Adobe Max is one of the largest conferences in the creative industry, bringing together developers, graphic designers, and business leaders to learn about the latest technological advances in the industry. These include sneaks, experimental projects by Adobe engineers that, over time, often end up being integrated into the company’s official products.
But in this year’s edition, the conference hosted the presentation of a particularly interesting ‘sneak’: a feature called ‘About Face’, capable of detecting (through machine learning) if the face of a picture has been manipulated in some way through graphic editing. In other words, the creators of Adobe Photoshop now let us know when a face has been ‘photoshopped’.
All you need to do is apply ‘About Face’ to the image, and the tool will estimate the odds of that manipulation, a process that is very easy to do today thanks to multiple kinds of software. ‘About Face’ is not just about the face as a whole (as a facial identification algorithm could do) but about each pixel, providing a heat map of areas of the image that are likely to be altered.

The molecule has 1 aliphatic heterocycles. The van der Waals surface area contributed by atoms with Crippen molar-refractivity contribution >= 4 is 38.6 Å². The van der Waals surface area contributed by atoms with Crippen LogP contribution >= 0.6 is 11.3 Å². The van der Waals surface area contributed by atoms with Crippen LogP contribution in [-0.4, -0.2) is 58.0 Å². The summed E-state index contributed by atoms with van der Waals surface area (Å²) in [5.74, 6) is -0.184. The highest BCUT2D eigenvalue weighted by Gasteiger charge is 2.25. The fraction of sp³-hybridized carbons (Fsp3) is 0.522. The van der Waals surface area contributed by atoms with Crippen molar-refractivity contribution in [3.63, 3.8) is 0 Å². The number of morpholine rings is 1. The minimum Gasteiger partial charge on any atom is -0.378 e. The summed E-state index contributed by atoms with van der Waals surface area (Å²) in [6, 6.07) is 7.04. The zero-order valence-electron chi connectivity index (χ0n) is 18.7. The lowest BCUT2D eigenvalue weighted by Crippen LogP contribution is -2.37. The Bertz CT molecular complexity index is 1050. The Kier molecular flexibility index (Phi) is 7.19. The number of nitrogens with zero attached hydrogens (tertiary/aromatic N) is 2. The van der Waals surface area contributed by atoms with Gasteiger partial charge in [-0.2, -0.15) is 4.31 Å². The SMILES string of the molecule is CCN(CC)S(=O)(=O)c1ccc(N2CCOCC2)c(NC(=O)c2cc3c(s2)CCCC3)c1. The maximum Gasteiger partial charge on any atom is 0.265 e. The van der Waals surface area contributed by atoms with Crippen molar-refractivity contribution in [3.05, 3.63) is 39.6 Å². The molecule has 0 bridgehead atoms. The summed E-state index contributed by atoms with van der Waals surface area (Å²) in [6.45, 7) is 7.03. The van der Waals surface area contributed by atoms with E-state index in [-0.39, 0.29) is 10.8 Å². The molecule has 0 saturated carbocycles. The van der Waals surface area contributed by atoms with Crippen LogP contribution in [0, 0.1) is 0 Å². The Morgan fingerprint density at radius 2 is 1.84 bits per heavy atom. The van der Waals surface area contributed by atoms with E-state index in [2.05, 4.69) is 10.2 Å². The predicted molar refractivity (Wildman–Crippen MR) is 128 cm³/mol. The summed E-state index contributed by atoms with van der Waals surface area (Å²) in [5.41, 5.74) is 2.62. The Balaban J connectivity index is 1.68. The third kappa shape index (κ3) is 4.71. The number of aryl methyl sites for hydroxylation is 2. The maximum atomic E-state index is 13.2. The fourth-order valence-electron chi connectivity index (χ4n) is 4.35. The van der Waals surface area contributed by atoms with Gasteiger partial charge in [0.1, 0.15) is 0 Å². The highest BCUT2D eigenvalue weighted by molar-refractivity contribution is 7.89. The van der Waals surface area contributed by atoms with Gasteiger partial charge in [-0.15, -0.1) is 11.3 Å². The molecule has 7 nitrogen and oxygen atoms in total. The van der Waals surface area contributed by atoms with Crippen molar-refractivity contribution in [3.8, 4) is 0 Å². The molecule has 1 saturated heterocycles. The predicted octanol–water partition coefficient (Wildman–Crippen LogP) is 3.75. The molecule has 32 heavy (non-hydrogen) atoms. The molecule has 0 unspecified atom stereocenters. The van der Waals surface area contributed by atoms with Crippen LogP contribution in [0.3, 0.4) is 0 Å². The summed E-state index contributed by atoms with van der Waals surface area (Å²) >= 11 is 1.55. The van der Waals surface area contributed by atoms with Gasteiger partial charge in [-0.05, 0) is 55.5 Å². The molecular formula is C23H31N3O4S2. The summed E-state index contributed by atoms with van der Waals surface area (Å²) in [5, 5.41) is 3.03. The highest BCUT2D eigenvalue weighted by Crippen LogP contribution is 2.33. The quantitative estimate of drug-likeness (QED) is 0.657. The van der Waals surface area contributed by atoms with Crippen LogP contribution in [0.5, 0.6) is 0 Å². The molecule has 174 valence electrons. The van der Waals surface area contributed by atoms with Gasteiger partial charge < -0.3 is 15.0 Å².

The increasing number of fakes and deepfakes, especially as a means of disseminating hoaxes through social media, and the influence this is having on the reputation of those affected, as well as on public debate, is encouraging large companies to invest in new technologies capable of automating the detection of this kind of manipulation.
In the case of deepfakes it is more complicated because the technology evolves rapidly, but with traditional fakes, which are often the product of the use of Photoshop, tools such as ‘About Face’ can be remarkably useful.
Other AI applications presented in Adobe Max
But Adobe Max 2019 has also made it possible to release other sneaks based on the use of artificial intelligence.
All In: Have you ever had the problem of wanting to take a group photo without being forced to stay out of it? Well, this tool allows just that: take a photo in which you don’t appear and add yourself from another photo taken in the same area, without noticing the photoshopping.
Sound Seek/Awesome Audio: Do you have audio clips where you just say “aahhh”, “Uhm” and repetitive sounds like that? The ‘Sound Seek’ tool also uses machine learning to delete them with a single click. If the problem is environmental noises or the presence of echoes, ‘Awesome Audio’ will take care of cleaning the fragment to obtain a professional sound.
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